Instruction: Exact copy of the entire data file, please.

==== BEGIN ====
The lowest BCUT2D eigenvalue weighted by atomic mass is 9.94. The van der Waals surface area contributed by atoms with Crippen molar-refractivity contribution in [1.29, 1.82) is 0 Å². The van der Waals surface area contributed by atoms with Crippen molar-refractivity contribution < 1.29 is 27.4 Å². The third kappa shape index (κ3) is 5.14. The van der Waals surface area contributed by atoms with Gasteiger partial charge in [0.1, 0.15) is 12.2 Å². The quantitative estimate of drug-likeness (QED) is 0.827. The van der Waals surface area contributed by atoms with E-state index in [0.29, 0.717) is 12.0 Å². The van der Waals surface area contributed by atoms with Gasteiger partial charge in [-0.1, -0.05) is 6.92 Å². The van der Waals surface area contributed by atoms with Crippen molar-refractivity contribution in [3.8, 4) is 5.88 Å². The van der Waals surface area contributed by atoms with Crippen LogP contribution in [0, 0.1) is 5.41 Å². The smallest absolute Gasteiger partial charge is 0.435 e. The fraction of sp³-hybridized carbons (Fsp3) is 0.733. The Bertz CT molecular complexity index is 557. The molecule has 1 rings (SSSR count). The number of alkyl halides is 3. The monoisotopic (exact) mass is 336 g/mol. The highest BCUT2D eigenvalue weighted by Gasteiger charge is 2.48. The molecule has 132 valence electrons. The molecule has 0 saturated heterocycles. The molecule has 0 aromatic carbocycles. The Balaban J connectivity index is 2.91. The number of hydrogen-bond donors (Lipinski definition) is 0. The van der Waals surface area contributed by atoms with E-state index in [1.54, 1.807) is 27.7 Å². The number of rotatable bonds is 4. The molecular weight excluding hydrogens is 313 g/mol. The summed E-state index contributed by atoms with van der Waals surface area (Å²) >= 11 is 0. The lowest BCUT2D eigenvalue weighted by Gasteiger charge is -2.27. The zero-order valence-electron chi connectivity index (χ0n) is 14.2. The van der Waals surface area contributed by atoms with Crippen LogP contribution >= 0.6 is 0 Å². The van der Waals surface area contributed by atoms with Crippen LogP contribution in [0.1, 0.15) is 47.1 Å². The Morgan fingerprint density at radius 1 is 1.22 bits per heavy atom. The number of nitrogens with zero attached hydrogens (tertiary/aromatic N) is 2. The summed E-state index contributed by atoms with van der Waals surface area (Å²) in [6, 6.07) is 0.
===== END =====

The lowest BCUT2D eigenvalue weighted by atomic mass is 9.94. The van der Waals surface area contributed by atoms with Crippen molar-refractivity contribution in [1.29, 1.82) is 0 Å². The van der Waals surface area contributed by atoms with Crippen molar-refractivity contribution < 1.29 is 27.4 Å². The third kappa shape index (κ3) is 5.14. The van der Waals surface area contributed by atoms with Gasteiger partial charge in [0.1, 0.15) is 12.2 Å². The quantitative estimate of drug-likeness (QED) is 0.827. The van der Waals surface area contributed by atoms with E-state index in [0.29, 0.717) is 12.0 Å². The van der Waals surface area contributed by atoms with Gasteiger partial charge in [-0.1, -0.05) is 6.92 Å². The van der Waals surface area contributed by atoms with Crippen molar-refractivity contribution in [3.8, 4) is 5.88 Å². The van der Waals surface area contributed by atoms with Crippen LogP contribution in [0, 0.1) is 5.41 Å². The smallest absolute Gasteiger partial charge is 0.435 e. The fraction of sp³-hybridized carbons (Fsp3) is 0.733. The Bertz CT molecular complexity index is 557. The molecule has 1 rings (SSSR count). The number of alkyl halides is 3. The monoisotopic (exact) mass is 336 g/mol. The highest BCUT2D eigenvalue weighted by Gasteiger charge is 2.48. The molecule has 132 valence electrons. The molecule has 0 saturated heterocycles. The molecule has 0 aromatic carbocycles. The Balaban J connectivity index is 2.91. The number of hydrogen-bond donors (Lipinski definition) is 0. The van der Waals surface area contributed by atoms with E-state index in [1.54, 1.807) is 27.7 Å². The number of rotatable bonds is 4. The molecular weight excluding hydrogens is 313 g/mol. The summed E-state index contributed by atoms with van der Waals surface area (Å²) >= 11 is 0. The lowest BCUT2D eigenvalue weighted by Gasteiger charge is -2.27. The zero-order valence-electron chi connectivity index (χ0n) is 14.2. The van der Waals surface area contributed by atoms with Crippen LogP contribution >= 0.6 is 0 Å². The van der Waals surface area contributed by atoms with Crippen LogP contribution in [0.1, 0.15) is 47.1 Å². The Morgan fingerprint density at radius 1 is 1.22 bits per heavy atom. The number of nitrogens with zero attached hydrogens (tertiary/aromatic N) is 2. The summed E-state index contributed by atoms with van der Waals surface area (Å²) in [6, 6.07) is 0.